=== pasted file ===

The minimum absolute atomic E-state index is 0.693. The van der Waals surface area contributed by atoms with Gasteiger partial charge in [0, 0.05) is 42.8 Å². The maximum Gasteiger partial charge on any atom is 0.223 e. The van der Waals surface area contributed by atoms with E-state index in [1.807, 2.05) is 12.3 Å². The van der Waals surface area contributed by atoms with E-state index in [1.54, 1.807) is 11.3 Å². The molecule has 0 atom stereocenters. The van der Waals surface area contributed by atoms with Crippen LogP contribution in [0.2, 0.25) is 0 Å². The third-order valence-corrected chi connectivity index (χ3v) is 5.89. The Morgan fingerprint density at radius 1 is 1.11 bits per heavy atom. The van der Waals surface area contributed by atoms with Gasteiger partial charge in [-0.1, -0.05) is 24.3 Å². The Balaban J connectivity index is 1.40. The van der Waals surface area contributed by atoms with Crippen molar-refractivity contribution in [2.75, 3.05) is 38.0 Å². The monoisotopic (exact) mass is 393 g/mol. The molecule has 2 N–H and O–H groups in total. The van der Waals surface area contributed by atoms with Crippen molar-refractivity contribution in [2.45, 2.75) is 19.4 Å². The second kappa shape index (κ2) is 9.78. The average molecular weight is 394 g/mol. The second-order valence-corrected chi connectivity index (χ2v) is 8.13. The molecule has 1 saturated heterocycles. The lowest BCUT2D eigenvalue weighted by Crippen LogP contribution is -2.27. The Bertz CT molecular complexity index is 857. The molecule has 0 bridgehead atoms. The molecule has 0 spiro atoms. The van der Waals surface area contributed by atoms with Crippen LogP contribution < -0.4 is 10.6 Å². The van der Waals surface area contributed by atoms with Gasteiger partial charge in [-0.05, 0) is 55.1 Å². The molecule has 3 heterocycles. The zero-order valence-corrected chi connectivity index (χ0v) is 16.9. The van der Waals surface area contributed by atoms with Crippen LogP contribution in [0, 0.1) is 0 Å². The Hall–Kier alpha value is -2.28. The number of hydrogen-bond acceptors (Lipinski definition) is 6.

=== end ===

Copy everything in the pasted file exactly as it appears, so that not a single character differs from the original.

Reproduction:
The minimum absolute atomic E-state index is 0.693. The van der Waals surface area contributed by atoms with Gasteiger partial charge in [0, 0.05) is 42.8 Å². The maximum Gasteiger partial charge on any atom is 0.223 e. The van der Waals surface area contributed by atoms with E-state index in [1.807, 2.05) is 12.3 Å². The van der Waals surface area contributed by atoms with E-state index in [1.54, 1.807) is 11.3 Å². The molecule has 0 atom stereocenters. The van der Waals surface area contributed by atoms with Crippen LogP contribution in [0.2, 0.25) is 0 Å². The third-order valence-corrected chi connectivity index (χ3v) is 5.89. The Morgan fingerprint density at radius 1 is 1.11 bits per heavy atom. The van der Waals surface area contributed by atoms with Gasteiger partial charge in [-0.1, -0.05) is 24.3 Å². The Balaban J connectivity index is 1.40. The van der Waals surface area contributed by atoms with Crippen molar-refractivity contribution in [2.75, 3.05) is 38.0 Å². The monoisotopic (exact) mass is 393 g/mol. The molecule has 2 N–H and O–H groups in total. The van der Waals surface area contributed by atoms with Crippen molar-refractivity contribution in [2.45, 2.75) is 19.4 Å². The second kappa shape index (κ2) is 9.78. The average molecular weight is 394 g/mol. The second-order valence-corrected chi connectivity index (χ2v) is 8.13. The molecule has 1 saturated heterocycles. The lowest BCUT2D eigenvalue weighted by Crippen LogP contribution is -2.27. The Bertz CT molecular complexity index is 857. The molecule has 0 bridgehead atoms. The molecule has 0 spiro atoms. The van der Waals surface area contributed by atoms with Crippen LogP contribution < -0.4 is 10.6 Å². The van der Waals surface area contributed by atoms with Gasteiger partial charge in [-0.05, 0) is 55.1 Å². The molecule has 3 heterocycles. The zero-order valence-corrected chi connectivity index (χ0v) is 16.9. The van der Waals surface area contributed by atoms with Crippen LogP contribution in [0, 0.1) is 0 Å². The Hall–Kier alpha value is -2.28. The number of hydrogen-bond acceptors (Lipinski definition) is 6.